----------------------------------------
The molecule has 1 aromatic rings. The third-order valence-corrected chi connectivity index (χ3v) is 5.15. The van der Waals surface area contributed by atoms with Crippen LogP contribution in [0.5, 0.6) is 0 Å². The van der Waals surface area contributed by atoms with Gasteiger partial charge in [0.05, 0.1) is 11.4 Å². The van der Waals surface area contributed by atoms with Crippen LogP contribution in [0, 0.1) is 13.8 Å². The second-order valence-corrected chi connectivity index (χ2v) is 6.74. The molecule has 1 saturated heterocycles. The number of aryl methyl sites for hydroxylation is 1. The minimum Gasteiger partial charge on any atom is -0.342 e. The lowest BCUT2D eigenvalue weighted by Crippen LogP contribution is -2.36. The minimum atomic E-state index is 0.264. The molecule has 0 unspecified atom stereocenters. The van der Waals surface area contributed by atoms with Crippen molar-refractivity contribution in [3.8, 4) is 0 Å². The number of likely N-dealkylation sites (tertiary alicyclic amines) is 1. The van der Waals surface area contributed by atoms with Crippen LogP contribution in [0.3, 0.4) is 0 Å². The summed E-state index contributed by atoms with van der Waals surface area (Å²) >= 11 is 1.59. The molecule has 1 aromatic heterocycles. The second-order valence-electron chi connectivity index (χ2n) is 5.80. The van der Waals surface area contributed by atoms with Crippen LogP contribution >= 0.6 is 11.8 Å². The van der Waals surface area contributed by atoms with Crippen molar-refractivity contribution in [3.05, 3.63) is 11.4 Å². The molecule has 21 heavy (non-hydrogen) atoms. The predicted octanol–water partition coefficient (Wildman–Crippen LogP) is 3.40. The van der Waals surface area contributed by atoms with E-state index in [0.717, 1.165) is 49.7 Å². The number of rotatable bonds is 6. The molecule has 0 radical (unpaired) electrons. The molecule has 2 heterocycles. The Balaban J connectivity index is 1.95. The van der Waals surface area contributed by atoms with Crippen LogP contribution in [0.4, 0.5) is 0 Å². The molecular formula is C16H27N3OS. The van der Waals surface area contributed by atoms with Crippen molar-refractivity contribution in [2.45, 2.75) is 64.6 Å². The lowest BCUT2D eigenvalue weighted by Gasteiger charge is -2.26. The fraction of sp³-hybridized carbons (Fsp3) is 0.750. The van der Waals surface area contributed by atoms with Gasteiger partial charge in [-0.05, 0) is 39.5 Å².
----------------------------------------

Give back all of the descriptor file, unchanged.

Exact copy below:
The molecule has 1 aromatic rings. The third-order valence-corrected chi connectivity index (χ3v) is 5.15. The van der Waals surface area contributed by atoms with Crippen LogP contribution in [0.5, 0.6) is 0 Å². The van der Waals surface area contributed by atoms with Gasteiger partial charge in [0.05, 0.1) is 11.4 Å². The van der Waals surface area contributed by atoms with Crippen LogP contribution in [0, 0.1) is 13.8 Å². The second-order valence-corrected chi connectivity index (χ2v) is 6.74. The molecule has 1 saturated heterocycles. The number of aryl methyl sites for hydroxylation is 1. The minimum Gasteiger partial charge on any atom is -0.342 e. The lowest BCUT2D eigenvalue weighted by Crippen LogP contribution is -2.36. The minimum atomic E-state index is 0.264. The molecule has 0 unspecified atom stereocenters. The van der Waals surface area contributed by atoms with Crippen molar-refractivity contribution in [3.8, 4) is 0 Å². The number of likely N-dealkylation sites (tertiary alicyclic amines) is 1. The van der Waals surface area contributed by atoms with Crippen LogP contribution in [0.3, 0.4) is 0 Å². The summed E-state index contributed by atoms with van der Waals surface area (Å²) >= 11 is 1.59. The molecule has 1 aromatic heterocycles. The second-order valence-electron chi connectivity index (χ2n) is 5.80. The van der Waals surface area contributed by atoms with Crippen LogP contribution >= 0.6 is 11.8 Å². The van der Waals surface area contributed by atoms with Crippen molar-refractivity contribution in [3.05, 3.63) is 11.4 Å². The molecule has 21 heavy (non-hydrogen) atoms. The predicted octanol–water partition coefficient (Wildman–Crippen LogP) is 3.40. The van der Waals surface area contributed by atoms with E-state index in [0.717, 1.165) is 49.7 Å². The number of rotatable bonds is 6. The molecule has 0 radical (unpaired) electrons. The molecule has 2 heterocycles. The Balaban J connectivity index is 1.95. The van der Waals surface area contributed by atoms with Crippen LogP contribution in [0.4, 0.5) is 0 Å². The molecular formula is C16H27N3OS. The van der Waals surface area contributed by atoms with Crippen molar-refractivity contribution in [2.45, 2.75) is 64.6 Å². The lowest BCUT2D eigenvalue weighted by Gasteiger charge is -2.26. The fraction of sp³-hybridized carbons (Fsp3) is 0.750. The van der Waals surface area contributed by atoms with Gasteiger partial charge in [-0.05, 0) is 39.5 Å².